“Nonsense! Who doesn’t want to drink?”
“If that’s what you want, then I drink two. Okay?”
“Stewardess!” Ivan bellows.
The flight attendant in the gangway rolls her eyes to the ceiling and the drink cart back over to our aisle. This time Ivan orders three Bloody Marys.
“Spasiba!” he thanks her enthusiastically, and hands one to me.
“I thought you were drinking mine?” I hand the Bloody Mary back to him.
“That’s where you are wrong, Amerikanka.” He hands the Bloody Mary back to me. “I said, I drink two. But you must still drink one. A man cannot drink alone. You are very smart, Katarina Vespucci, but you have much to learn.”
“Spasiba.” I say, resigning myself to a long flight. Ivan orders drink after drink and hands them to me. I pass them on to the Little Leaguers sitting to my right, who obediently drink them.
Eventually, it is time to eat. I am eager for a respite, hoping that food will occupy Ivan’s mouth and allow me to have some peace and quiet. I am not so lucky. Ivan is so drunk by dinnertime that he continues talking, waving his fork in the air, sending missiles of salmon and capers sailing throughout the cabin. Disaster strikes when Ivan tries to open his salad dressing packet. I debate whether to assist him, but I am secretly enjoying watching him struggle with the intentionally well-packaged condiment. The confrontation ends when Ivan brings his fork down squarely in the middle of the packet, launching the oily contents onto his lap. It is a direct hit, and the victorious blob of oil, vinegar, and Italian seasoning seeps gloatingly into his Armani slacks.
“Don’t worry,” he grabs my arm with a look of serious reassurance. “I’ve been in this situation before.”
“I’m not worried.”
“I know how to handle it.”
I try to ignore him.
“I bet you think water is the best way to clean up a mess like this, don’t you Katarina Vespucci?” Ivan prods. I scrunch my brow. I have never thought about the best way to clean up salad dressing from the lap of a Russian Little League coach sitting next to me on an airplane to Berlin before.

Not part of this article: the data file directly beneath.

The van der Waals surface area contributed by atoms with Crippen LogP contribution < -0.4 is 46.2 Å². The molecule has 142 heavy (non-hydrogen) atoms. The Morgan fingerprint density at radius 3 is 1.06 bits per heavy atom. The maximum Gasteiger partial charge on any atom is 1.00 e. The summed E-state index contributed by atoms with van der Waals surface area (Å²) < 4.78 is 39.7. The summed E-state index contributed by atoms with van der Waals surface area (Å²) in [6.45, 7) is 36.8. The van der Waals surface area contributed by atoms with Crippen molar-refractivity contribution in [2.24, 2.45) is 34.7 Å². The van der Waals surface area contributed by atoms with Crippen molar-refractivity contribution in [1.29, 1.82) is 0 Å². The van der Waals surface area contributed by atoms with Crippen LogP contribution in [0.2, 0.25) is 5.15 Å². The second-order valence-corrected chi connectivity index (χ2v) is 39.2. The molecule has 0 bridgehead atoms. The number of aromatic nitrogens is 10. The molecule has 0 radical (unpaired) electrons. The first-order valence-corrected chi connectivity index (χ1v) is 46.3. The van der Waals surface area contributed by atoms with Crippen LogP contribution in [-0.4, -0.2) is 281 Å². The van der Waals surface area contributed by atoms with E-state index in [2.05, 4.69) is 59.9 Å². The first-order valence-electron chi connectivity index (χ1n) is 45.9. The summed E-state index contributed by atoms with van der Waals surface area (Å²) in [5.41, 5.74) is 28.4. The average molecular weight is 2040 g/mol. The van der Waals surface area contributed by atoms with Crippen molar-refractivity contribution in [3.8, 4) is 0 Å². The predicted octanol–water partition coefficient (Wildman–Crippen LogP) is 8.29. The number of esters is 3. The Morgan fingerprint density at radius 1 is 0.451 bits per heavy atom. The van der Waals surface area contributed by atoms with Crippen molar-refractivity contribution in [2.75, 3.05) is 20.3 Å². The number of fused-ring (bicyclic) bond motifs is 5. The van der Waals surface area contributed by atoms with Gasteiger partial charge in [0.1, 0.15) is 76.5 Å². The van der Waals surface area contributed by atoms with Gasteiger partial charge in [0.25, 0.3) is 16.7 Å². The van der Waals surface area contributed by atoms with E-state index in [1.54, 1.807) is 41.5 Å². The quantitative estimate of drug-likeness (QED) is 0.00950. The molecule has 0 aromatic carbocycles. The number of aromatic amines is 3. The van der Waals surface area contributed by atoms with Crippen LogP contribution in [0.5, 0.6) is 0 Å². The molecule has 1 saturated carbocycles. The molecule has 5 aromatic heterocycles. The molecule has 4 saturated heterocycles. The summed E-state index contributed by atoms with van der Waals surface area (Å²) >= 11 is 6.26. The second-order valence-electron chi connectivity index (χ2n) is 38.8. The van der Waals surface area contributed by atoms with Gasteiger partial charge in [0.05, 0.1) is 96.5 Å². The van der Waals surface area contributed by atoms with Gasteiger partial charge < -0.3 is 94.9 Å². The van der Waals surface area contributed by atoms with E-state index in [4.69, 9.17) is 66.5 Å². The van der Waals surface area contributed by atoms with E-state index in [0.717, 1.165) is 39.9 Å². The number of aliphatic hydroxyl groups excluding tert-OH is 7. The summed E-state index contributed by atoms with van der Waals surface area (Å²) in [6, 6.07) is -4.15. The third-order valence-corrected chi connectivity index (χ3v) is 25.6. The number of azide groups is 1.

“Yes, Ivan, I suppose I think water is the best way to clean up a mess like that.”
“No! It’s not. It’s not water.”
“It’s salt!” he bellows. “Salt is the best way.” Ivan orders the inebriated outfielders to stumble around the plane collecting salt packets from surrounding passengers. They hold their alcohol surprisingly well for pre-teens and are able to deliver the goods. Once Ivan has a handful of packets, he opens them up and, one by one, pours the white grains onto his lap. When he is done, he has a mini-Matterhorn.
“Just wait, Katarina Vespucci,” Ivan says. He pats me on the arm, “There is nothing to worry about.” He lets the mound sit for ten determined minutes and then with one glorious swoop, he brushes the pile off into the gangway. Sure enough, there is no stain left. The salt has absorbed the moisture of the salad dressing, and his Armani pants are clean.
“Well, how about that?” I am actually impressed.
“We drink to celebrate!”
At some point, when the food is cleared away, the lights have been turned off, and a movie dances silently on multiple screens throughout the plane, I manage to fall into a light sleep. This is not before Ivan suavely offers me his salt-sprinkled lap to use as a pillow and is genuinely hurt when I do not accept.
“American girls!” he comments, shaking his head, “Ya ne panimayu.”
Instead of asking what that means, I close my eyes and pretend he isn’t there. Five minutes later, I open my eyes and discover that he is indeed there, staring, only inches from my face.
“You awake, Amerikanka?”
“I am now.”
“You want a drink?”
“You know what, Ivan? Fine. I’ll have a drink. Make it a double.”